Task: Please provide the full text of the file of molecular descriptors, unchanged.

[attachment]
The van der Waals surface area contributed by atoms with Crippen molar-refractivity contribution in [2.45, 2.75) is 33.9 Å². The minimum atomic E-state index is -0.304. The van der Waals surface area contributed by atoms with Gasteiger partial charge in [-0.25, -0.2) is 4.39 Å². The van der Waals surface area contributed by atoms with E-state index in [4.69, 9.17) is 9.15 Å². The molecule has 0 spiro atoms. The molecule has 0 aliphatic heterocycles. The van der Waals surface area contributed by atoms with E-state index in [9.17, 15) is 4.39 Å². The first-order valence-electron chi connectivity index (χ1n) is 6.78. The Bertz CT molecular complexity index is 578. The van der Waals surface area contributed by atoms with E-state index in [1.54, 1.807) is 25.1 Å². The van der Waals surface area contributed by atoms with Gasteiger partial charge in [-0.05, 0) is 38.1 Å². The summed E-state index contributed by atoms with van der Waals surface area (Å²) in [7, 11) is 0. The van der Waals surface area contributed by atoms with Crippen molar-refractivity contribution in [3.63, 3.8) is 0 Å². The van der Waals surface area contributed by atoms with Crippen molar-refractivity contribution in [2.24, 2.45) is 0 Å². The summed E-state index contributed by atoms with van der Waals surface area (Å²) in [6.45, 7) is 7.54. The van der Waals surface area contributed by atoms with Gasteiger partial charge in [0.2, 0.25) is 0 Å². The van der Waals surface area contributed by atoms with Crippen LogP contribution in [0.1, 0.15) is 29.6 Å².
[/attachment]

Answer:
The van der Waals surface area contributed by atoms with Crippen molar-refractivity contribution in [2.45, 2.75) is 33.9 Å². The minimum atomic E-state index is -0.304. The van der Waals surface area contributed by atoms with Gasteiger partial charge in [-0.25, -0.2) is 4.39 Å². The van der Waals surface area contributed by atoms with E-state index in [4.69, 9.17) is 9.15 Å². The molecule has 0 spiro atoms. The molecule has 0 aliphatic heterocycles. The van der Waals surface area contributed by atoms with E-state index in [9.17, 15) is 4.39 Å². The first-order valence-electron chi connectivity index (χ1n) is 6.78. The Bertz CT molecular complexity index is 578. The van der Waals surface area contributed by atoms with E-state index in [1.54, 1.807) is 25.1 Å². The van der Waals surface area contributed by atoms with Gasteiger partial charge in [-0.05, 0) is 38.1 Å². The summed E-state index contributed by atoms with van der Waals surface area (Å²) in [7, 11) is 0. The van der Waals surface area contributed by atoms with Crippen molar-refractivity contribution in [3.63, 3.8) is 0 Å². The van der Waals surface area contributed by atoms with Crippen molar-refractivity contribution in [2.24, 2.45) is 0 Å². The summed E-state index contributed by atoms with van der Waals surface area (Å²) in [6.45, 7) is 7.54. The van der Waals surface area contributed by atoms with Gasteiger partial charge in [0.2, 0.25) is 0 Å². The van der Waals surface area contributed by atoms with Crippen LogP contribution in [0.1, 0.15) is 29.6 Å².